SNAB TOPIC 6- INFECTION, IMMUNITY AND FORENSICS

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INFECTION, IMMUNITY AND FORENSICS

 

6.1 Forensic investigations and analysis of DNA

 

Investigating time of death

ð  Harder after 48 hours

ð  Forensic evidence combined with witness and circumstantial evidence

ð  At death, metabolic reactions slow and then stop

o   Lowering body temperature

§  drops straight after death, plateaus and then drops to room temperature

§  outside the body cools fastest

§  body fat acts as insulation

Rigor mortis

ð  Muscle calls have large stores of ATP and glycogen, so respire anaerobically for a time

o   As they run out of ATP the fibres become contracted ad solid

ð  Starts 2-4 hours after death, needs between 6-8 hours for full effect

ð  Begins in the face and neck, progressing down the body

ð  Depends on levels of ATP at the time of death and level of activity before death

ð  Not permanent

o   Lasts between 36 and 48 hours after death, but can be considerably longer

ð  Muscles soften as enzymes break down tissue

ð  As cells die and gut movement stops, catabolic enzymes break down walls of the gut then surrounding cells

ð  As cells die from lack of oxygen, lysosomes rupture, releasing enzymes to break down cells

Stages of succession

ð  Colonisers

o   Anaerobic bacteria in the gut breed freely

ð  Joined by flies

o   Blowflies

§  Arrive in minutes

§  Attracted to moisture

§  Lay eggs, maggots hatch

§  Feed on tissues and turn into flies

ð  Beetles lay eggs on the carcass

ð  Parasitic wasps lay eggs

ð  Body dries out so cheese flies and coffin flies move in

ð  Strong chewing beetles eat away at muscles and connective tissues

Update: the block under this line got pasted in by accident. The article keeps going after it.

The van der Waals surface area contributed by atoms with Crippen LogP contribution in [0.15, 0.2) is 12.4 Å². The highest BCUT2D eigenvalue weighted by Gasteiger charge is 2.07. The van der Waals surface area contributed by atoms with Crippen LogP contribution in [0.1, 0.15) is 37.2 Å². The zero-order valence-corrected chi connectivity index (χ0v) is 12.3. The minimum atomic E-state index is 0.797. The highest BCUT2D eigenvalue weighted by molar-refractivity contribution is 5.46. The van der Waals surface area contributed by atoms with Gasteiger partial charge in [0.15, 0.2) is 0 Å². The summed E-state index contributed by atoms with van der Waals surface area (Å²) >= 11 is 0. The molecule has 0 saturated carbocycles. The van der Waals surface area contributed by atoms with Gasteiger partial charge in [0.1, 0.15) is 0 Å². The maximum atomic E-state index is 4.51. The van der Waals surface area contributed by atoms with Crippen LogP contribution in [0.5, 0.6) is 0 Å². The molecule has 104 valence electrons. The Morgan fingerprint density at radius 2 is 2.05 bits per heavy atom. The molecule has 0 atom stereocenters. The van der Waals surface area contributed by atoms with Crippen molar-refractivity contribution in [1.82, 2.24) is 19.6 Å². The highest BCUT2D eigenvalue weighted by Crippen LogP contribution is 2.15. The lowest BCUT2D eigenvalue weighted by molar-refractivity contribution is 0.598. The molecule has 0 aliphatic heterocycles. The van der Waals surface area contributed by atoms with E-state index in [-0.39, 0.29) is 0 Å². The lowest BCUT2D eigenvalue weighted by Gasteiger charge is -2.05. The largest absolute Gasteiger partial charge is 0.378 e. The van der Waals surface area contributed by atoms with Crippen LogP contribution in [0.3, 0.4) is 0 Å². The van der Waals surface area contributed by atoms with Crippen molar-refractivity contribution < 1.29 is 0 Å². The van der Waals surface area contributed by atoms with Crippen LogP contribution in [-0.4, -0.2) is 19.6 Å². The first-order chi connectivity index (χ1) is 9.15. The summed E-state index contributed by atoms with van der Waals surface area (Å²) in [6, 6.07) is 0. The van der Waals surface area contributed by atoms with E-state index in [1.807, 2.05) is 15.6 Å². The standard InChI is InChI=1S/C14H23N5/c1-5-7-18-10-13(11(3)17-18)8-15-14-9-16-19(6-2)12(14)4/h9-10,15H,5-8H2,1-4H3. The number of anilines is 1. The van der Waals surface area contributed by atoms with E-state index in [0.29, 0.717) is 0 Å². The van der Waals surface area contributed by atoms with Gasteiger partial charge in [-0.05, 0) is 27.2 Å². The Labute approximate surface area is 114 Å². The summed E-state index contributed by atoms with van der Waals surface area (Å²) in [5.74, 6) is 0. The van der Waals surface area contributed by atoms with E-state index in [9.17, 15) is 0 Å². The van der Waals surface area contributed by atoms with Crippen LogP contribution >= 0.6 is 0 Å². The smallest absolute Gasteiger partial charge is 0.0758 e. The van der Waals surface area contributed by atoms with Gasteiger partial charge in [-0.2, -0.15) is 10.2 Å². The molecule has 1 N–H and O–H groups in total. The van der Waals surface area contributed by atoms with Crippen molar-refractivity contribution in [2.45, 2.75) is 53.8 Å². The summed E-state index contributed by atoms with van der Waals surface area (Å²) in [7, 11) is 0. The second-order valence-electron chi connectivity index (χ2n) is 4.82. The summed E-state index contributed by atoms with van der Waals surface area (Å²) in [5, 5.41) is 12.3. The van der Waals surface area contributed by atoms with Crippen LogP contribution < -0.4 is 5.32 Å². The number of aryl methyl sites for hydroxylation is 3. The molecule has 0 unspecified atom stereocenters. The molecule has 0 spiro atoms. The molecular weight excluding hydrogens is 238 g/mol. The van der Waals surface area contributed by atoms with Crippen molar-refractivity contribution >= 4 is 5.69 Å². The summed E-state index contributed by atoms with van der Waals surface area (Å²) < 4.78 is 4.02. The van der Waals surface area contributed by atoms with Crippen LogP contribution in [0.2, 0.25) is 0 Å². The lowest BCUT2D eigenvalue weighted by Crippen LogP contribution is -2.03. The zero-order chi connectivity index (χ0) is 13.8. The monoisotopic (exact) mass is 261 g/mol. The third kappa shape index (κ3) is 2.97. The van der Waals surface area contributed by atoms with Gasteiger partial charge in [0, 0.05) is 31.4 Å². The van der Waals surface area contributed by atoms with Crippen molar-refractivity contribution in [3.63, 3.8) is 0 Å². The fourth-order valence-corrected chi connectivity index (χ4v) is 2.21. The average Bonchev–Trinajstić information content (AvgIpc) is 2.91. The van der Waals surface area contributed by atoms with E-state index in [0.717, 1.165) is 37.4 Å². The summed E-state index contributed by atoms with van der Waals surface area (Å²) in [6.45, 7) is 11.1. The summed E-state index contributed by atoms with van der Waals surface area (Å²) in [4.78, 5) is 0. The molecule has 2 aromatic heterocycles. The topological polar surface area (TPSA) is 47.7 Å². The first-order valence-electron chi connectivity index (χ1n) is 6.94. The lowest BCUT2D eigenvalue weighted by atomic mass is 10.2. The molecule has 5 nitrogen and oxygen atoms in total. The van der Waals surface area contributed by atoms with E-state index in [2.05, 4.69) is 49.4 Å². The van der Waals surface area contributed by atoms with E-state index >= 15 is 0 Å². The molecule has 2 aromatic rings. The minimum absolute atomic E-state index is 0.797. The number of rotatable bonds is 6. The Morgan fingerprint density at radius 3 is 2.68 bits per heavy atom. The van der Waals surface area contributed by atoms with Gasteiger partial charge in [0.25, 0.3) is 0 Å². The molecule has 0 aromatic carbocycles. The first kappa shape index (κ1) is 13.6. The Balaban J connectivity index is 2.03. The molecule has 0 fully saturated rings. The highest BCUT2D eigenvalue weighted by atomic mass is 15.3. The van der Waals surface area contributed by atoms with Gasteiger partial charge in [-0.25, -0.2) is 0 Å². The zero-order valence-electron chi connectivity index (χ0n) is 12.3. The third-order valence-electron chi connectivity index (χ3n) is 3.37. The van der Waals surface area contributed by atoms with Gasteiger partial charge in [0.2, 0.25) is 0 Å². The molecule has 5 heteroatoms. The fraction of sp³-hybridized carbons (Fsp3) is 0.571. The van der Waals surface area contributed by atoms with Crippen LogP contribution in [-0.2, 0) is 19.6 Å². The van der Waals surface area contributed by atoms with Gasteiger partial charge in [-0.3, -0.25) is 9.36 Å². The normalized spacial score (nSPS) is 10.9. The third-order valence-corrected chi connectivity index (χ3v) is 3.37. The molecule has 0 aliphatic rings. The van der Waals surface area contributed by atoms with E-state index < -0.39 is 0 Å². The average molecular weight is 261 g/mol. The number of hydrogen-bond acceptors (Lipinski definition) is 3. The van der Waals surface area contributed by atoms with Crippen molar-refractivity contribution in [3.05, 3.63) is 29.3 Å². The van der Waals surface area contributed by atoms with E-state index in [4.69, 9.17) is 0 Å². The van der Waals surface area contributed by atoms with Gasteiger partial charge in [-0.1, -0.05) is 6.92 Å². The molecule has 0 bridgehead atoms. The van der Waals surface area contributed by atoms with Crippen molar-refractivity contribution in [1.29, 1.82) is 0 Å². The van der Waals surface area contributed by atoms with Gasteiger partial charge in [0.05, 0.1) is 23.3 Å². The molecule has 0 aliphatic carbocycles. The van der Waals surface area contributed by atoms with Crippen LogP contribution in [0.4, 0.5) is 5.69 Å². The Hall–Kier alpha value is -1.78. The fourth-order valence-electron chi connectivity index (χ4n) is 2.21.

ð  Mites and moths feed on hair until dry bones are left

ð  Speed varies

o   Temperature    

§  Warmer bodies have faster decay rates

o   Exposure

Forensic entomology

ð  Blowflies

o   Lay eggs in corpses

§  In natural openings

o   eggs, maggots and pupae are collects

§  species identified

·         each species have different life cycle lengths

DNA and the genetic code

ð  DNA      

o   Double helix structure

§  Nucleotide bases            

·         Adenine, thymine, cytosine and guanine

o   Unique to every organism

ð  Proteins are formed of amino acids

o   Only 20 naturally occurring

o   Joined together on the ribosomes

ð  Triplet code

o   64 possible combinations

ð  Non-overlapping

ð  Degenerate

Transcription of the DNA molecule

ð  DNA is copied to form mRNA

ð  The breakdown of the hydrogen bonds between bases is catalysed by enzymes called DNA-directed RNA polymerase

ð  Template strand provides the order of sequence of nucleotides in an RNA transcript

ð  RNA polymerase joins many small nucleotide units together to form mRNA

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